A Mr. O'Brien formerly resided a few rods from Goose Lake, on the Maquoketa road. One day in September, 1962. Mrs. O'Brien called upon a neighbor, who lived but a short distance from her house, accompanied by her little daughter, who was three years of age. Several children were playing about, and she did not give any particular attention to the little one until she was ready for her return home, when, not seeing the child. she was told by the children in answer to her inquires, that the little girl had gone home. The mother, upon reaching home, could not find her child. Soon the alarm was given, the neighborhood turned out and made a general search, which was continued for several days. Every nook and gully in the prairie was peered into and every field closely scrutinized, but without success. The father was inconsolable, and for more than two months. spent his whole time in endeavors to find his little daughter or some trace of her. It became a general impression that the child had been kidnapped. It was upon a road over which many emigrant wagons passed, and, of course, there were those who could remember the suspicious looks of some which had passed the day the child disappeared. About this time, the since notorious Tennessee Claflin came to Lyons, and was pretending by magnetic power to heal disease, to discover hidden property and the like. Catching, like a frowning man, at a straw, the disconsolate father consulted her, and, was assured of her ability to reveal the whereabouts of his lost child. He cheerfully paid in advance the required fee of $25. Tennessee, without a moment's hesitation or a question, minutely related to him the fact that he had lost a little girl in September, described her, told him that several emigrant wagons had passed his house the day of the child's disappearance, and that a man and woman riding in a covered wagon, driving a brown and a white horse, had picked up the child and carried it away with them; that they were now living across a river that looked to her very muddy; that there were Indians there and that the child was well, etc.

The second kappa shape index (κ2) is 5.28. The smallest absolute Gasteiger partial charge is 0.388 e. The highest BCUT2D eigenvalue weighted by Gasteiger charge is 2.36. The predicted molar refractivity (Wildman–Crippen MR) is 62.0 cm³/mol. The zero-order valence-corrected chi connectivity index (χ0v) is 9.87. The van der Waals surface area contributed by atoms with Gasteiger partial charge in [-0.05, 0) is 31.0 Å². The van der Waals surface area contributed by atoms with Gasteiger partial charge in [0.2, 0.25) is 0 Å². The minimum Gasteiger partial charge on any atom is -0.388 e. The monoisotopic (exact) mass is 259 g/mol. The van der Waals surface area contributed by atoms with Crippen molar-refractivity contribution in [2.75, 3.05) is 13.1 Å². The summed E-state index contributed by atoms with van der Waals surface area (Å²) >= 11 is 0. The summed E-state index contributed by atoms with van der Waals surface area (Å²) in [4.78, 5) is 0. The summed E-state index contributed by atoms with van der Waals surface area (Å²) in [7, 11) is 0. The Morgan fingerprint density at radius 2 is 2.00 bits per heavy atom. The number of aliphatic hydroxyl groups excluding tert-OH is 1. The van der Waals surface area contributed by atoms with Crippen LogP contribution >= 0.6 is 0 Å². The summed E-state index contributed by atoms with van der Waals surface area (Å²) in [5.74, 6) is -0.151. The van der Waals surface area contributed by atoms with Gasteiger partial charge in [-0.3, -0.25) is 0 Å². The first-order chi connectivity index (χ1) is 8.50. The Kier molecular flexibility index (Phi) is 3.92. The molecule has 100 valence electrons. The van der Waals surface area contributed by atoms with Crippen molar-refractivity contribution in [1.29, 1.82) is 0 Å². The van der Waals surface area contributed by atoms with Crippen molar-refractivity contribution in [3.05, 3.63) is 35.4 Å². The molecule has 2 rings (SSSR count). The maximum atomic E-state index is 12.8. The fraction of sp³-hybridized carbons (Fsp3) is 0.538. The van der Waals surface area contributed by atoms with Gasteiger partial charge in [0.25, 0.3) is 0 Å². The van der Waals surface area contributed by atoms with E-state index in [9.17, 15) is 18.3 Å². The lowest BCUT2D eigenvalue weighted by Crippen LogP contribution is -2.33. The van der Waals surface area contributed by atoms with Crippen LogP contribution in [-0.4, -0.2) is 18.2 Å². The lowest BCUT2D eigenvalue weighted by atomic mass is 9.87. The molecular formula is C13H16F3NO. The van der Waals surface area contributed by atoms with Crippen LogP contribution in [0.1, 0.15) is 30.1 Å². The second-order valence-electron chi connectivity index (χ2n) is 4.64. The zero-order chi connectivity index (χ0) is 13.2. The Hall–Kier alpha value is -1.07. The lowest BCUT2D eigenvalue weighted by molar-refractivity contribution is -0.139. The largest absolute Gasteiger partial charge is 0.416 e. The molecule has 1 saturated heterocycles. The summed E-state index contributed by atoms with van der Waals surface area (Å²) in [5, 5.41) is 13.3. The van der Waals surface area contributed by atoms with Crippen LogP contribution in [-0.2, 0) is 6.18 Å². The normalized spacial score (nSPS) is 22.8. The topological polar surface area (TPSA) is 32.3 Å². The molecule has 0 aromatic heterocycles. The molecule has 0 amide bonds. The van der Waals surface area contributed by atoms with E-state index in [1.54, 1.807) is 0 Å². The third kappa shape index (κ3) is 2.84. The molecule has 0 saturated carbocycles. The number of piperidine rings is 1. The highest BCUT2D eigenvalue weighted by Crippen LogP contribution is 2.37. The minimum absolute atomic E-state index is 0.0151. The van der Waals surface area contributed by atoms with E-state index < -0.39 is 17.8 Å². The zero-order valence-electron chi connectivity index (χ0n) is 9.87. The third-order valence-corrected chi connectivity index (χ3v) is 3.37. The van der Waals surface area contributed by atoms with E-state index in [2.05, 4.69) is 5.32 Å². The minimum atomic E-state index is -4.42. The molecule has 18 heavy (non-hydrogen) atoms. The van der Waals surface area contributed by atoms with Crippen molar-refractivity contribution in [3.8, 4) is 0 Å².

The father returned home full of hope and began preparations for an immediate journey in pursuit of his child as indicated by the gifted "second-sight" seeress. The excitement among the neighbors over this wonderful unfolding of the mystery which surrounded the child's loss was great. Meanwhile, the anxiety, grief and later excitement of the father induced a fever and delirium. Before his recovery, the winter had set in and the shallow lake had frozen over. One day, an old man, who was hunting for mink along the shore, discovered among the tall grass and weeds that grew in the water the dress of a child partly above the ice. He broke the ice, and, carefully removing it, brought the body of the little one remarkably preserved.

It may be further added that a threatened prosecution of Tennesse by Mr. O'Brien, under the special statue of vagrancy, together with a prosecution which was actually commenced against her, induced her hast exit from the State, but not, however, as is believed, by those who are conversant with the facts, before she had duped residents of the county out of something like $3,000 during her three months' career in Lyons.

SOURCE: Allen, L. P., History of Clinton County, Iowa, Containing A History of the County, it's Cities, Towns, Etc. and Biographical Sketches of Citizens, War Record of it's Volunteers in the late Rebellion, General and Local Statistics, Portraits of Early Settlers and Prominent Men, History of the Northwest, History of Iowa, Map of Clinton County, Constitution of the United States, Miscellaneous Matters, &c, &c., Illustrated. Chicago IL; Western Historical Company, 1879




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